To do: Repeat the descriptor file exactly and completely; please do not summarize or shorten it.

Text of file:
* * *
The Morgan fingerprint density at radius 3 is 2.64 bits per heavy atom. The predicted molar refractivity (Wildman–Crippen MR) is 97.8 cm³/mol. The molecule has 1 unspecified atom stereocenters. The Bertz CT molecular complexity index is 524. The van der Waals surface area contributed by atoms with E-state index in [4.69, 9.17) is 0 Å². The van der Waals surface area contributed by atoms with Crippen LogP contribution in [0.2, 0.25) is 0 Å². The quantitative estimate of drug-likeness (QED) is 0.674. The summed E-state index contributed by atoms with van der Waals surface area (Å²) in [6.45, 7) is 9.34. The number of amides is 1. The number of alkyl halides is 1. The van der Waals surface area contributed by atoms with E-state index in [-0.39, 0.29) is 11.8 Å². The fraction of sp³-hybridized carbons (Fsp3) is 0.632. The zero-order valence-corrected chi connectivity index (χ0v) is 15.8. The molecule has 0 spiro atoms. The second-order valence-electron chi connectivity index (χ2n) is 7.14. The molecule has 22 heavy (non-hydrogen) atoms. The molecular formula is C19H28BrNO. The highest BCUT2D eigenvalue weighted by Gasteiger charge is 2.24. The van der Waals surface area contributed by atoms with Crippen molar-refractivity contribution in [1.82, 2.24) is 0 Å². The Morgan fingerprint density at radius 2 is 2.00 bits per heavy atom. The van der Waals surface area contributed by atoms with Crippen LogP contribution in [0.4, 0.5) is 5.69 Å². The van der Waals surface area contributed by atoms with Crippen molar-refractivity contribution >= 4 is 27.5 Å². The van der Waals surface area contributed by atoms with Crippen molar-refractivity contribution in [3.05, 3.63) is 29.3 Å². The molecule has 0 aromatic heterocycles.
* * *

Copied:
The Morgan fingerprint density at radius 3 is 2.64 bits per heavy atom. The predicted molar refractivity (Wildman–Crippen MR) is 97.8 cm³/mol. The molecule has 1 unspecified atom stereocenters. The Bertz CT molecular complexity index is 524. The van der Waals surface area contributed by atoms with E-state index in [4.69, 9.17) is 0 Å². The van der Waals surface area contributed by atoms with Crippen LogP contribution in [0.2, 0.25) is 0 Å². The quantitative estimate of drug-likeness (QED) is 0.674. The summed E-state index contributed by atoms with van der Waals surface area (Å²) in [6.45, 7) is 9.34. The number of amides is 1. The number of alkyl halides is 1. The van der Waals surface area contributed by atoms with E-state index in [-0.39, 0.29) is 11.8 Å². The fraction of sp³-hybridized carbons (Fsp3) is 0.632. The zero-order valence-corrected chi connectivity index (χ0v) is 15.8. The molecule has 0 spiro atoms. The second-order valence-electron chi connectivity index (χ2n) is 7.14. The molecule has 22 heavy (non-hydrogen) atoms. The molecular formula is C19H28BrNO. The highest BCUT2D eigenvalue weighted by Gasteiger charge is 2.24. The van der Waals surface area contributed by atoms with Crippen molar-refractivity contribution in [1.82, 2.24) is 0 Å². The Morgan fingerprint density at radius 2 is 2.00 bits per heavy atom. The van der Waals surface area contributed by atoms with Crippen LogP contribution in [0.4, 0.5) is 5.69 Å². The van der Waals surface area contributed by atoms with Crippen molar-refractivity contribution >= 4 is 27.5 Å². The van der Waals surface area contributed by atoms with Crippen molar-refractivity contribution in [3.05, 3.63) is 29.3 Å². The molecule has 0 aromatic heterocycles.